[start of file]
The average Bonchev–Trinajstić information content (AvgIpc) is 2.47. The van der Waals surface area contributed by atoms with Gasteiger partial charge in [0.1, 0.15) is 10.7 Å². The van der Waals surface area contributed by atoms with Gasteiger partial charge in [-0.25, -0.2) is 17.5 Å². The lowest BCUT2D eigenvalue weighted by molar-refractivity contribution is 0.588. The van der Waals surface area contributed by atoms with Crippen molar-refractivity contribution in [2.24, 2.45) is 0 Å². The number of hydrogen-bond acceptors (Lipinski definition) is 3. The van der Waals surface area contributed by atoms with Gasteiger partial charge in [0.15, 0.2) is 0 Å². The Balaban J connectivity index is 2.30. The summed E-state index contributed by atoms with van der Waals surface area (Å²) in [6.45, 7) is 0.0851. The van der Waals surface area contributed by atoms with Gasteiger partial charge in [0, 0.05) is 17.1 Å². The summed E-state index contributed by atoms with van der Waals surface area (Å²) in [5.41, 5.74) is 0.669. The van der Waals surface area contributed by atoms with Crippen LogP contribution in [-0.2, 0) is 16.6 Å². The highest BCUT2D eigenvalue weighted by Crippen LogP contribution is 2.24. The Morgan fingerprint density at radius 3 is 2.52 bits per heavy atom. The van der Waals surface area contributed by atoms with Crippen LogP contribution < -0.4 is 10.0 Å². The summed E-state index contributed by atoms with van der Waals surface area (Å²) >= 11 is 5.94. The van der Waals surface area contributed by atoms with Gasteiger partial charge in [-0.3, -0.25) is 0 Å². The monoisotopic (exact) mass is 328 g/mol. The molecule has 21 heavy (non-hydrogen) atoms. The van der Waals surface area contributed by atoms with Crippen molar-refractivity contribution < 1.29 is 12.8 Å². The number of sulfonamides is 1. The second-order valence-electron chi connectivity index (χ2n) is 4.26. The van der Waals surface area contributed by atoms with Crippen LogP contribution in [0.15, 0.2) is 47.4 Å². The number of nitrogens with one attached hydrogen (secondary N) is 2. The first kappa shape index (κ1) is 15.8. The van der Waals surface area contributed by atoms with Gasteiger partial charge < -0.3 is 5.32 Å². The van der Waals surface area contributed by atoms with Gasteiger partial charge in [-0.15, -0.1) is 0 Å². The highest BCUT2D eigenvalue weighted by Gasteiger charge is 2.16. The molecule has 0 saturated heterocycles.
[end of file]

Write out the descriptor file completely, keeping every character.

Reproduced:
The average Bonchev–Trinajstić information content (AvgIpc) is 2.47. The van der Waals surface area contributed by atoms with Gasteiger partial charge in [0.1, 0.15) is 10.7 Å². The van der Waals surface area contributed by atoms with Gasteiger partial charge in [-0.25, -0.2) is 17.5 Å². The lowest BCUT2D eigenvalue weighted by molar-refractivity contribution is 0.588. The van der Waals surface area contributed by atoms with Crippen molar-refractivity contribution in [2.24, 2.45) is 0 Å². The number of hydrogen-bond acceptors (Lipinski definition) is 3. The van der Waals surface area contributed by atoms with Gasteiger partial charge in [0.15, 0.2) is 0 Å². The Balaban J connectivity index is 2.30. The summed E-state index contributed by atoms with van der Waals surface area (Å²) in [6.45, 7) is 0.0851. The van der Waals surface area contributed by atoms with Gasteiger partial charge in [0, 0.05) is 17.1 Å². The summed E-state index contributed by atoms with van der Waals surface area (Å²) in [5.41, 5.74) is 0.669. The van der Waals surface area contributed by atoms with Crippen LogP contribution in [-0.2, 0) is 16.6 Å². The highest BCUT2D eigenvalue weighted by Crippen LogP contribution is 2.24. The Morgan fingerprint density at radius 3 is 2.52 bits per heavy atom. The van der Waals surface area contributed by atoms with Crippen LogP contribution < -0.4 is 10.0 Å². The summed E-state index contributed by atoms with van der Waals surface area (Å²) >= 11 is 5.94. The van der Waals surface area contributed by atoms with Gasteiger partial charge in [-0.3, -0.25) is 0 Å². The monoisotopic (exact) mass is 328 g/mol. The molecule has 21 heavy (non-hydrogen) atoms. The van der Waals surface area contributed by atoms with Crippen molar-refractivity contribution < 1.29 is 12.8 Å². The number of sulfonamides is 1. The second-order valence-electron chi connectivity index (χ2n) is 4.26. The van der Waals surface area contributed by atoms with Crippen LogP contribution in [0.15, 0.2) is 47.4 Å². The number of nitrogens with one attached hydrogen (secondary N) is 2. The first kappa shape index (κ1) is 15.8. The van der Waals surface area contributed by atoms with Gasteiger partial charge < -0.3 is 5.32 Å². The van der Waals surface area contributed by atoms with Gasteiger partial charge in [-0.15, -0.1) is 0 Å². The highest BCUT2D eigenvalue weighted by Gasteiger charge is 2.16. The molecule has 0 saturated heterocycles.